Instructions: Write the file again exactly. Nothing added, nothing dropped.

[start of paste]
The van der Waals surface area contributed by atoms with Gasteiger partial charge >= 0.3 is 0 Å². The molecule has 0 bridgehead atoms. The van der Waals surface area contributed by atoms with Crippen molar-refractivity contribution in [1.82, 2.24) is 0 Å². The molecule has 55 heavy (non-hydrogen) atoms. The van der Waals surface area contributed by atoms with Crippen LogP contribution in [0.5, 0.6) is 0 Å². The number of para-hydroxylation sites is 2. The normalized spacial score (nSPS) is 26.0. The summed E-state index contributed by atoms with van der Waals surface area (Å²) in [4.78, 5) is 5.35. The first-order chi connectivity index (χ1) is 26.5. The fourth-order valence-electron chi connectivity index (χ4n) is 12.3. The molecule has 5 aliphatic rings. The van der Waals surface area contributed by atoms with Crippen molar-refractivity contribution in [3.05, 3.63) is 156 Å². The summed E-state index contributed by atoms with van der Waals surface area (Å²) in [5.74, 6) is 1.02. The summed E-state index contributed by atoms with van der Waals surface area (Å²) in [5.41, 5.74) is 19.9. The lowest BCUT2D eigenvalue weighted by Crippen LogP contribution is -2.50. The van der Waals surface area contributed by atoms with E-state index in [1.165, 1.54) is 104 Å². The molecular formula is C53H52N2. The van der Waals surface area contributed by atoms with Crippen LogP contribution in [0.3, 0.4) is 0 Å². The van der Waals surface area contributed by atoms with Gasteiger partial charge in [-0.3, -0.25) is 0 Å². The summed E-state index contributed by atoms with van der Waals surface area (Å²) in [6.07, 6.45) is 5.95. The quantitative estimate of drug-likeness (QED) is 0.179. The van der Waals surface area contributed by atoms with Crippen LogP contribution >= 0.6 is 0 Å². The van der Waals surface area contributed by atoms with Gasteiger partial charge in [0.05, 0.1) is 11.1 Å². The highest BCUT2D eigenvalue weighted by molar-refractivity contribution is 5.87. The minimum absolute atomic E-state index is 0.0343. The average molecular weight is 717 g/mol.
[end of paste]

The van der Waals surface area contributed by atoms with Gasteiger partial charge >= 0.3 is 0 Å². The molecule has 0 bridgehead atoms. The van der Waals surface area contributed by atoms with Crippen molar-refractivity contribution in [1.82, 2.24) is 0 Å². The molecule has 55 heavy (non-hydrogen) atoms. The van der Waals surface area contributed by atoms with Crippen LogP contribution in [0.5, 0.6) is 0 Å². The number of para-hydroxylation sites is 2. The normalized spacial score (nSPS) is 26.0. The summed E-state index contributed by atoms with van der Waals surface area (Å²) in [4.78, 5) is 5.35. The first-order chi connectivity index (χ1) is 26.5. The fourth-order valence-electron chi connectivity index (χ4n) is 12.3. The molecule has 5 aliphatic rings. The van der Waals surface area contributed by atoms with Crippen molar-refractivity contribution in [3.05, 3.63) is 156 Å². The summed E-state index contributed by atoms with van der Waals surface area (Å²) in [5.74, 6) is 1.02. The summed E-state index contributed by atoms with van der Waals surface area (Å²) in [5.41, 5.74) is 19.9. The lowest BCUT2D eigenvalue weighted by Crippen LogP contribution is -2.50. The van der Waals surface area contributed by atoms with E-state index in [1.165, 1.54) is 104 Å². The molecular formula is C53H52N2. The van der Waals surface area contributed by atoms with Crippen LogP contribution in [0.3, 0.4) is 0 Å². The van der Waals surface area contributed by atoms with Gasteiger partial charge in [-0.3, -0.25) is 0 Å². The summed E-state index contributed by atoms with van der Waals surface area (Å²) in [6.07, 6.45) is 5.95. The quantitative estimate of drug-likeness (QED) is 0.179. The van der Waals surface area contributed by atoms with Crippen LogP contribution >= 0.6 is 0 Å². The van der Waals surface area contributed by atoms with Gasteiger partial charge in [0.05, 0.1) is 11.1 Å². The highest BCUT2D eigenvalue weighted by molar-refractivity contribution is 5.87. The minimum absolute atomic E-state index is 0.0343. The average molecular weight is 717 g/mol.